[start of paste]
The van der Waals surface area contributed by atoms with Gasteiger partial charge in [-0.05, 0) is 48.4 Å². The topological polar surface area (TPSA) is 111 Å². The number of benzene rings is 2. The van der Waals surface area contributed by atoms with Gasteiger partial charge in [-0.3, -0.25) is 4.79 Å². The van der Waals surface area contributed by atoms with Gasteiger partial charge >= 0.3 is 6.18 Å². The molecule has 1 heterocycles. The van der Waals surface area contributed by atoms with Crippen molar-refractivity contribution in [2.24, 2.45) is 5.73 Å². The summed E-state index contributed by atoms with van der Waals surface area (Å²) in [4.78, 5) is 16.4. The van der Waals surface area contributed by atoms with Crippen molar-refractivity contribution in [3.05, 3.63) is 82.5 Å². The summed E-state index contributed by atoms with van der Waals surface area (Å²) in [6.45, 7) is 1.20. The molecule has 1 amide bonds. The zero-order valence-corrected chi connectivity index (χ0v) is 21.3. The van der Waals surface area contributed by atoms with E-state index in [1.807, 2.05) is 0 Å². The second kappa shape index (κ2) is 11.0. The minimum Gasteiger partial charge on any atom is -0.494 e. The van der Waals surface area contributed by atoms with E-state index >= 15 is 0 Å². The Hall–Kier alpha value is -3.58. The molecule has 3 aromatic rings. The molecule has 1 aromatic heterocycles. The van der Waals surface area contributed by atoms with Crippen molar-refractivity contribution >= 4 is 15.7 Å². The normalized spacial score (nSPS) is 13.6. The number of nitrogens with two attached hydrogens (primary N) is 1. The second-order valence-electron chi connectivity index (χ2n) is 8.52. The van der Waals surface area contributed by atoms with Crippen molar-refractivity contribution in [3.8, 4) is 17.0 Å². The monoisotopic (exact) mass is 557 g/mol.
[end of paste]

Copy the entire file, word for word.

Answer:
The van der Waals surface area contributed by atoms with Gasteiger partial charge in [-0.05, 0) is 48.4 Å². The topological polar surface area (TPSA) is 111 Å². The number of benzene rings is 2. The van der Waals surface area contributed by atoms with Gasteiger partial charge in [-0.3, -0.25) is 4.79 Å². The van der Waals surface area contributed by atoms with Gasteiger partial charge >= 0.3 is 6.18 Å². The molecule has 1 heterocycles. The van der Waals surface area contributed by atoms with Crippen molar-refractivity contribution in [2.24, 2.45) is 5.73 Å². The summed E-state index contributed by atoms with van der Waals surface area (Å²) in [4.78, 5) is 16.4. The van der Waals surface area contributed by atoms with Crippen molar-refractivity contribution in [3.05, 3.63) is 82.5 Å². The summed E-state index contributed by atoms with van der Waals surface area (Å²) in [6.45, 7) is 1.20. The molecule has 1 amide bonds. The zero-order valence-corrected chi connectivity index (χ0v) is 21.3. The van der Waals surface area contributed by atoms with E-state index in [1.807, 2.05) is 0 Å². The second kappa shape index (κ2) is 11.0. The minimum Gasteiger partial charge on any atom is -0.494 e. The van der Waals surface area contributed by atoms with E-state index >= 15 is 0 Å². The Hall–Kier alpha value is -3.58. The molecule has 3 aromatic rings. The molecule has 1 aromatic heterocycles. The van der Waals surface area contributed by atoms with Crippen molar-refractivity contribution >= 4 is 15.7 Å². The normalized spacial score (nSPS) is 13.6. The number of nitrogens with two attached hydrogens (primary N) is 1. The second-order valence-electron chi connectivity index (χ2n) is 8.52. The van der Waals surface area contributed by atoms with Crippen molar-refractivity contribution in [3.8, 4) is 17.0 Å². The monoisotopic (exact) mass is 557 g/mol.